How To Treat Neck Pain

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Overview Of Neck Pain

  • Neck pain can happen anywhere in your neck, including the base of your head to the upper part of your shoulders.
  • It can restrict your ability to move your head and neck.
  • Neck pain is usually experienced in individuals older than 50.

Causes Of Neck Pain

Neck pain can happen anywhere in your neck, including the base of your head to the upper part of your shoulders.

Neck pain can happen anywhere in your neck, including the base of your head to the upper part of your shoulders.

  • Usually, neck pain is caused by actions that place tension on the neck.
  • Slumping, painting your walls, or sleeping with your neck bent are some things that can lead to neck pain.
  • These types of activities can result in neck tension, a sprain, or a contraction to the muscles in the neck.

An injury can also be the cause of a neck pain. Falling from a high distance or the impact from a car accident can lead to neck pain. Some less frequent medical complications can also result in neck pain, such as:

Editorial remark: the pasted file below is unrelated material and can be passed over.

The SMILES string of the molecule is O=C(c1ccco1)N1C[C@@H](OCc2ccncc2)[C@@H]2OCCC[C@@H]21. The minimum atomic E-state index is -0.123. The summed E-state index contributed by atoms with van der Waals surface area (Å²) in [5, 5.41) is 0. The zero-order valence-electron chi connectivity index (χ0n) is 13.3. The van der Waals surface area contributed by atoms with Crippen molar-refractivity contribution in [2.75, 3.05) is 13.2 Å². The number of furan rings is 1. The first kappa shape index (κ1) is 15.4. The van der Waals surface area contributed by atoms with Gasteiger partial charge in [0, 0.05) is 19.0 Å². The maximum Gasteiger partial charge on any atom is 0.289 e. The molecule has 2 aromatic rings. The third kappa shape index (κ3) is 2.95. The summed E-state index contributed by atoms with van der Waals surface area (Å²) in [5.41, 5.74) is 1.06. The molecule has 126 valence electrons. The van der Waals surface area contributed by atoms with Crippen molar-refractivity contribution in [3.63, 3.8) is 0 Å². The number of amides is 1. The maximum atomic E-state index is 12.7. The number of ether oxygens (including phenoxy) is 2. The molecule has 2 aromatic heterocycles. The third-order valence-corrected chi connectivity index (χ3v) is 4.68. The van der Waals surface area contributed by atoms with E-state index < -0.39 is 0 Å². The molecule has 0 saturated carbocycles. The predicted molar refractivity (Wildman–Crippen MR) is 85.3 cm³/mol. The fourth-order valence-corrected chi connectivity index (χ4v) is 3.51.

• Rheumatoid arthritis.
  • Constricting of the spinal canal in the neck.
  • A neck infection.

Symptoms Of Neck Pain

  • You might feel a lump, stiffness, or serious pain in your neck.
  • The pain might branch out to your arms, upper back, or shoulders. This could lead to a headache. You might not be able to turn your neck or head easily.
  • If there is strain on a spinal nerve, you may have pain that moves down your arm.
  • You might also have a lack of feeling, stinging, or weakness in your arm.
  • If your neck pain is ongoing (chronic), you might have trouble surviving with daily life. Expected side effects of chronic pain include exhaustion, depression, and nervousness.

Treatment Of Neck Pain

For neck pain that happens unexpectedly:

  • Anti-inflammatory medication such as Ibuprofen can also help alleviate pain.
  • Avoid further injury to your neck by varying activities and routines, like changing your sitting or sleeping position.

Related Video On Neck Pain

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The information posted on this page is for educational purposes only.
If you need medical advice or help with a diagnosis contact a medical professional

  • All lifeguardfirstaid.ca content is reviewed by a medical professional and / sourced to ensure as much factual accuracy as possible.

  • We have strict sourcing guidelines and only link to reputable websites, academic research institutions and medical articles.

  • If you feel that any of our content is inaccurate, out-of-date, or otherwise questionable, please contact us through our contact us page.